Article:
I'm not sure about enlarged spleen, maybe I dont.  I did take folic acid for sometime (the doctor recommended me to take it last year, after my blood test, because my husband told the doctor he's seen too much of my hair around in the house), and it didnt have any effect on me, but I'll try again, as someone posted earlier, folic acid should be religiously taken!  I'll guess I'll have to get supplements for vit E. 

I started researching on depression and out of the blue, I searched depression and thalassaemia, and I found this site... I happy to know I'm not alone :whew  I dont want to feel tired and depressive most of the time!  By 5 or 6 pm, I already feel tired... low battery...   :offtobed I just want to be full of energy from daylight to night time!  :stars 
« Last Edit: September 30, 2008, 04:31:32 PM by kittybunny »

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Offline Andy Battaglia

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Re: Two small questions on my blood test
« Reply #5 on: October 01, 2008, 05:14:07 AM »
Hi kittybunny,

You're right. It is a different unit of measurement. I usually see it as micrograms/dL. So, looking at the iron reports, serum ferritin is on the low end and serum iron is on the high end. The others are normal. It's doubtful you're iron deficient, but this also shows the weakness of iron testing. There is no definitive test for iron deficiency, so this panel of tests is used, but results can still leave some uncertainty.
Quote
Film:  There is a moderate microcytic hypochromic anaemia.  The red cells show moderate poikilocytosis and several target cells.  The white cells and platelets appear normal.  The blood film is suggestive of iron deficiency.  Suggest S. Ferritin to confirm Iron deficiency and Hb analysis to exclude thalassaemia.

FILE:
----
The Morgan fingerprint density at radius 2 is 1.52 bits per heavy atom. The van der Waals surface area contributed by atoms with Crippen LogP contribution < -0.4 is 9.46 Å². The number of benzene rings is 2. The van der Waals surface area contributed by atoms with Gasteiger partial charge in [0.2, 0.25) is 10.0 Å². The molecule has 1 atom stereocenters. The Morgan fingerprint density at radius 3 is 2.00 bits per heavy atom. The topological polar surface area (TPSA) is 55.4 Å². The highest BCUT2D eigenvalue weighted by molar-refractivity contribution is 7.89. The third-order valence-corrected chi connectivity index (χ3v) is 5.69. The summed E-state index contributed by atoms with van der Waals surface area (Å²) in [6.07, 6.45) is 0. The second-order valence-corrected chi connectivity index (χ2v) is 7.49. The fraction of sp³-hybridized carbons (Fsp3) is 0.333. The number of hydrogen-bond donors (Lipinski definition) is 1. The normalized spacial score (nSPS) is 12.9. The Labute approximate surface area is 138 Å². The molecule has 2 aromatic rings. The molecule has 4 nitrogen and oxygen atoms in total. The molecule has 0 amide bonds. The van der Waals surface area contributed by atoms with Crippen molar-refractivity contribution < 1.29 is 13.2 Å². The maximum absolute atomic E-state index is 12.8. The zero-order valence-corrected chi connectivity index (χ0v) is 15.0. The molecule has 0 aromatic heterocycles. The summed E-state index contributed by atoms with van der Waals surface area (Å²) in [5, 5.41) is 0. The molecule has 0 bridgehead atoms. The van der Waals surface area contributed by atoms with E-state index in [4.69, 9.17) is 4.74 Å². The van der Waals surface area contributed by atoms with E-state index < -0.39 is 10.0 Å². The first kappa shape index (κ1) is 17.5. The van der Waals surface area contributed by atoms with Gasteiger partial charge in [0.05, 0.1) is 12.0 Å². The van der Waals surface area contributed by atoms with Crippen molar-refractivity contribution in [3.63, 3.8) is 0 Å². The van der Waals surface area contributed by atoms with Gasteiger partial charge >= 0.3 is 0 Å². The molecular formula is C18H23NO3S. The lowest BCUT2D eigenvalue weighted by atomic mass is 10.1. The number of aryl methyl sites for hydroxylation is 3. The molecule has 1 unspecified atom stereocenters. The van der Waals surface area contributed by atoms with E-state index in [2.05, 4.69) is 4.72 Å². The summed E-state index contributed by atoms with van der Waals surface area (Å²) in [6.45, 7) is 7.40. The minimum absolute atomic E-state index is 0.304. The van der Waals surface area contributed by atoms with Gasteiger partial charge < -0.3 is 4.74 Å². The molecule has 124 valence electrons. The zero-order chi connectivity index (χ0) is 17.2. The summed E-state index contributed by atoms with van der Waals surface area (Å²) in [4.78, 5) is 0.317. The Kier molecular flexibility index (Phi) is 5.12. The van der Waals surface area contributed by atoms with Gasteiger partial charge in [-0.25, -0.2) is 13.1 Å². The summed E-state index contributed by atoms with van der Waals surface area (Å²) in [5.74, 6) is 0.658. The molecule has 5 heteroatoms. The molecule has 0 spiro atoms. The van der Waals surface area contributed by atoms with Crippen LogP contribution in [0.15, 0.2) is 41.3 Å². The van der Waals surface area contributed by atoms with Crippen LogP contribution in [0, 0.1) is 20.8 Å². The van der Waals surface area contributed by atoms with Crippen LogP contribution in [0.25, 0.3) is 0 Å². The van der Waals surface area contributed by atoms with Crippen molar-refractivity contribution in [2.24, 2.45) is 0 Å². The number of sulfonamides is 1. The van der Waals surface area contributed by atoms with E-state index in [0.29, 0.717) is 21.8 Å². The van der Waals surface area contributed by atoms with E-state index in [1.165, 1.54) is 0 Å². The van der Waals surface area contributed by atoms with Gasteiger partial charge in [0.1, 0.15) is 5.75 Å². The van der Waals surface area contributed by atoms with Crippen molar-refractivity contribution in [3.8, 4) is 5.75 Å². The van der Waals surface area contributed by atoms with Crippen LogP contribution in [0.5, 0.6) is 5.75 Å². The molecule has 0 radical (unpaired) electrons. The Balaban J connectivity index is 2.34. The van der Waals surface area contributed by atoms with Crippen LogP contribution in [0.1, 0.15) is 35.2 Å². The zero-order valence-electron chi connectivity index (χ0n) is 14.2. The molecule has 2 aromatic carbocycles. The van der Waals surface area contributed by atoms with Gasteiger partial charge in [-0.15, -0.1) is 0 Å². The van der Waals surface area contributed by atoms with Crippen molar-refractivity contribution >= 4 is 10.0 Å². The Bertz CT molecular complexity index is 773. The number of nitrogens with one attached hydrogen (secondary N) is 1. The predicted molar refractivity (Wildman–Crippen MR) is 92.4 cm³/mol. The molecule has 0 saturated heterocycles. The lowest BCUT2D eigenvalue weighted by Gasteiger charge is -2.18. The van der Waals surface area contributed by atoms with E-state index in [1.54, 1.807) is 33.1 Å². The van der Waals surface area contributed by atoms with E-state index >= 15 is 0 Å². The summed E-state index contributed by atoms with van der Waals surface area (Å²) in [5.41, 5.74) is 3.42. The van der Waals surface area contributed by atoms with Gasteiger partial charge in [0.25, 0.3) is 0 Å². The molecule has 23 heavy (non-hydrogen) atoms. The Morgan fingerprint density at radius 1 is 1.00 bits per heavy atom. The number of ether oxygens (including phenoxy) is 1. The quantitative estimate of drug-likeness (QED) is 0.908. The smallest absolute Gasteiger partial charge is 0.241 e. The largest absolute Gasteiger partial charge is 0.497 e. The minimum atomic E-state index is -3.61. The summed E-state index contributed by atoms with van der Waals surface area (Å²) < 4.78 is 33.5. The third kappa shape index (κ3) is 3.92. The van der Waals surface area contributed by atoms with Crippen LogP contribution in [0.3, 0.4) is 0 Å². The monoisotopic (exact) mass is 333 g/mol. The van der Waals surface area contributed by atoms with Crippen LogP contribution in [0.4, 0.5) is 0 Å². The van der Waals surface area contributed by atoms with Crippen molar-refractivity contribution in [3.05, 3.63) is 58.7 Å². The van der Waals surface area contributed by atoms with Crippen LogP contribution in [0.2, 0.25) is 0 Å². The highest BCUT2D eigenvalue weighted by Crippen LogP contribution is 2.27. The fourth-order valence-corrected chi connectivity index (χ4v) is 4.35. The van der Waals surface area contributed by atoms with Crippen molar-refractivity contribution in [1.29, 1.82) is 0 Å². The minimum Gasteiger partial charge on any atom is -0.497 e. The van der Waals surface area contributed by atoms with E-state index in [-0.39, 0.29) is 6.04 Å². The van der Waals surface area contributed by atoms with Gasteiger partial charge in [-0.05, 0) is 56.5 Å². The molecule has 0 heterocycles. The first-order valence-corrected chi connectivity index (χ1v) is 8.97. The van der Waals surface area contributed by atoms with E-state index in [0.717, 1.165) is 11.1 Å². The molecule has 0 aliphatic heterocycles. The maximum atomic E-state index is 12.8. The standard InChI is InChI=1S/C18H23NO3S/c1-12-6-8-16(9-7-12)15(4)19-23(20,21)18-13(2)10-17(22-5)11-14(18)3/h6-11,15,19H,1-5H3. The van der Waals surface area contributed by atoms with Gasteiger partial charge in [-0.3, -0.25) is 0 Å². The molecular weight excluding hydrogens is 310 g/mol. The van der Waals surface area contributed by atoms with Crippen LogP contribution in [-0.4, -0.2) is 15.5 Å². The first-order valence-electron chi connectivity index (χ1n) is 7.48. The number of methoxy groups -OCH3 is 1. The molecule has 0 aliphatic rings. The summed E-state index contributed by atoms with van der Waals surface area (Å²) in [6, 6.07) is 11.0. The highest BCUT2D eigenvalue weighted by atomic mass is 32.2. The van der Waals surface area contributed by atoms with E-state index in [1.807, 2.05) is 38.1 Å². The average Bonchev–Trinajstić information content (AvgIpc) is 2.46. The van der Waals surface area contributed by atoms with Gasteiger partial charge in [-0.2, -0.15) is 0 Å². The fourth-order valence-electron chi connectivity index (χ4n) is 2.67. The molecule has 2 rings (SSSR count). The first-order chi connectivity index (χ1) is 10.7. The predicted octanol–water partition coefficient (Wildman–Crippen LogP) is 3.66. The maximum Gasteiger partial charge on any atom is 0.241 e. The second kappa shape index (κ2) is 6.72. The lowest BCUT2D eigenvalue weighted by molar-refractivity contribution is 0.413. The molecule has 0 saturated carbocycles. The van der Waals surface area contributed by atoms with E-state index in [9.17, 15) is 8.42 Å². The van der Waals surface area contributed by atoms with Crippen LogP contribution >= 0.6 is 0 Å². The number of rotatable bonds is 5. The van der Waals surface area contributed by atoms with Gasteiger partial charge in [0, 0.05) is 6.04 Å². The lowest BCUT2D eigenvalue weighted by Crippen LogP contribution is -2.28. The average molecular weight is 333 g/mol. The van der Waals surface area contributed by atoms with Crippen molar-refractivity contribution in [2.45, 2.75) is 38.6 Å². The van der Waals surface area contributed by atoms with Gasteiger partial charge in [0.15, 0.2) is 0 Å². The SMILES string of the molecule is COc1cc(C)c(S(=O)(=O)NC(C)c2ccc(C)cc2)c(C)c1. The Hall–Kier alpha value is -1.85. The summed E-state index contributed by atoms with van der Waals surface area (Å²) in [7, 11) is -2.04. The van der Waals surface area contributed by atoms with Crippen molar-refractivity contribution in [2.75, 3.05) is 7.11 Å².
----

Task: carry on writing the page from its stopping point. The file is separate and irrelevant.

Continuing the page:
This doesn't mean you have iron deficiency. The first reaction when red cells are seen as small and deformed, is to check for iron deficiency by prescribing iron supplements, but if there is no improvement and no deficiency is found, thalassemia cannot be excluded as the reason for the small red cells. In your case, the
Quote
"moderate microcytic hypochromic anaemia. The red cells show moderate poikilocytosis and several target cells"
is caused by thalassemia trait and not low iron. (The previous report mentioned alpha thal as not being excluded, because it can't be by these tests, but there is nothing that would include alpha either). The electrophoresis would be done to confirm or exclude thalassemia trait. The high HbA2 and HbF both indicate thal trait, along with the other readings.

In addition to the previous mentioned supplements, vitamin D may help with depression and tiredness.

Andy

All we are saying is give thals a chance.